SELECT PERSPECTIVES BLOG

Steven Jarrett, Ph.D.

Steven Jarrett is a Senior Consultant at Select International. He has extensive experience developing, implementing, and validating legally defensible selection solutions for organizations. Steven has worked in a variety of industries including manufacturing, retail, healthcare and education.
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Recent Posts

Manufacturing Hiring: Good Employees Have Never Been Harder to Find

Posted by  Steven Jarrett, Ph.D.

good manufacturing employees

The Operations Manager just informed you that he needs ten new hires next week to meet the growing customer demand.  In addition, you've had four people turn over this week who will need to be back filled immediately.  However, your candidate pipeline is running dry and you cannot get people through the hiring process fast enough.  How are you possibly going to fill these 14 new positions?  For many Talent Management professionals, and particularly those in the manufacturing industry, this is the new norm – an unending list of open positions and a dearth of qualified and available talent. There is a confluence of events that are leading to some of the most difficult hiring conditions that we have seen in decades.


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3 Ways A Validation Study Makes Your Employee Selection Process Better

Posted by  Steven Jarrett, Ph.D.

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All organizations need to measure the effectiveness of their selection tools. Some may not know what a validation study is and that it’s available to provide a significant benefit to your selection process, or some may think the only time to conduct one would be if there are legal challenges. However, there are many reasons to conduct a validation study that are not directly related to legal challenges. A criterion-related validation study examines the scores on a pre-employment assessment and how they correlate with performance on the job, such that one would expect that individuals who score higher on your assessment tool perform better on the job than individuals who scored lower on the assessment. This process can be used not only on assessments, but any part of your selection process.


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3 Strategies to Hire Quality Employees in a Tight Labor Market

Posted by  Steven Jarrett, Ph.D.

iStock-497523726The national unemployment rate is 4.1%. A big part of this is due to the growth in manufacturing in the US. When you add in the impact of the skills gap, it's becoming more and more difficult to find top talent to fill open jobs.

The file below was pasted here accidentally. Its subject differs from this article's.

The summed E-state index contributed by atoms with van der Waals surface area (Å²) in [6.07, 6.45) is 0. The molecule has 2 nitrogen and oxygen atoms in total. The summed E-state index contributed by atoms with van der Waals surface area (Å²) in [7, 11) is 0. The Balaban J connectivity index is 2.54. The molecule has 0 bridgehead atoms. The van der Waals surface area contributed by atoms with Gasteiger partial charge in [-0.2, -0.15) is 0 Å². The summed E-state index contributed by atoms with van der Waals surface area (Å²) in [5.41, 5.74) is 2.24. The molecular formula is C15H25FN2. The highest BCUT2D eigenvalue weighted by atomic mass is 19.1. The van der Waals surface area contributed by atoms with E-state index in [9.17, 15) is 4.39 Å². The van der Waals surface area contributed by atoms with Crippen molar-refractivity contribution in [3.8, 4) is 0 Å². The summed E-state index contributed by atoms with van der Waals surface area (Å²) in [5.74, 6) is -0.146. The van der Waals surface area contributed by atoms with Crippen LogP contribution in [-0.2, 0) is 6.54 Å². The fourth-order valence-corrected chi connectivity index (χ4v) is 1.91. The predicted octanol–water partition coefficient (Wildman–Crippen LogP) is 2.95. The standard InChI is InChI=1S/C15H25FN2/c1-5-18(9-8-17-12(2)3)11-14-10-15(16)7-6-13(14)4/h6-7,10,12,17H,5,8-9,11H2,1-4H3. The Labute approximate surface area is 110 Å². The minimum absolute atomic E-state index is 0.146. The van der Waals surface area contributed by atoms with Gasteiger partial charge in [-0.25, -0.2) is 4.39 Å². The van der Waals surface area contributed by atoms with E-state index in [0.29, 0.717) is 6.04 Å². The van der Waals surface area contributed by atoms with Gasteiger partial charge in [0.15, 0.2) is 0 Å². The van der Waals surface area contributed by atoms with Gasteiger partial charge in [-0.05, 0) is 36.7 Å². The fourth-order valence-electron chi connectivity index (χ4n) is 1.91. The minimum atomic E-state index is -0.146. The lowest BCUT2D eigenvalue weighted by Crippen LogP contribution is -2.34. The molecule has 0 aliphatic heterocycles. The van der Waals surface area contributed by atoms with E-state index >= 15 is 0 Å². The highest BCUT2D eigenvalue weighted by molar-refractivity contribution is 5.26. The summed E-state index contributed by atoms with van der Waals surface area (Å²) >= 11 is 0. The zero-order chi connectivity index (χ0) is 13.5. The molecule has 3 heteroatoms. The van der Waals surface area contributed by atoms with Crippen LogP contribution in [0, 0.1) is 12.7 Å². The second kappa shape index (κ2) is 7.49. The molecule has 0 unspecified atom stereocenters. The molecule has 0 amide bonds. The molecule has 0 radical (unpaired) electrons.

With this, 58% of HR leaders say their hiring volumes are increasing. However, even with the increased hiring volume, HR leaders don't necessarily expect their recruiting teams to grow correspondingly. So, how do we find individuals who will meet our needs and who have the knowledge, skills, and abilities (KSAs) that will help your organization succeed? It's time for organizations to rethink how they attract, hire, and retain talent. Here are three ways you can do more with less: 


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How to Get HR and Operations to Agree on Employee Assessments

Posted by  Steven Jarrett, Ph.D.

agreement.jpgThe epic battle wages on as two sides fight tirelessly in an effort to impose their will and dominate the corporate landscape. Are we talking about Google vs. Amazon? No, this battle is between operations and human resources, and although these should be two symbiotic groups that work together towards their common goal, often times they are not.

Operations can often feel overwhelmed by all of the policies, practices, and procedures that HR puts into place, while HR can often get frustrated by the shortcuts of operations to circumvent these practices. One area where I have found this to most often be the case is with the selection of new employees and the decision on who to hire. Even taking a step back, a tough question can be: How does the organization select new employees into the organization?


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5 Ways to Improve the Legal Defensibility of Your Hiring Process

Posted by  Steven Jarrett, Ph.D.

legal-defensibility.jpgWhat defines an effective selection system? That can depend greatly on who you ask within an organization. Specifically, if you ask operations it is a system that hires top quality candidates quickly; for human resources it is a system that is easy to administer and allows them to track and process candidates quickly; for legal however, it is the system that creates less work for them a.k.a. does not get the organization sued. Some may believe that these are differing goals, but in our opinion they do not have to be. Here are five recommendations on how your organization can improve, or create, a legally defensible hiring system that can also hire effective individuals quickly.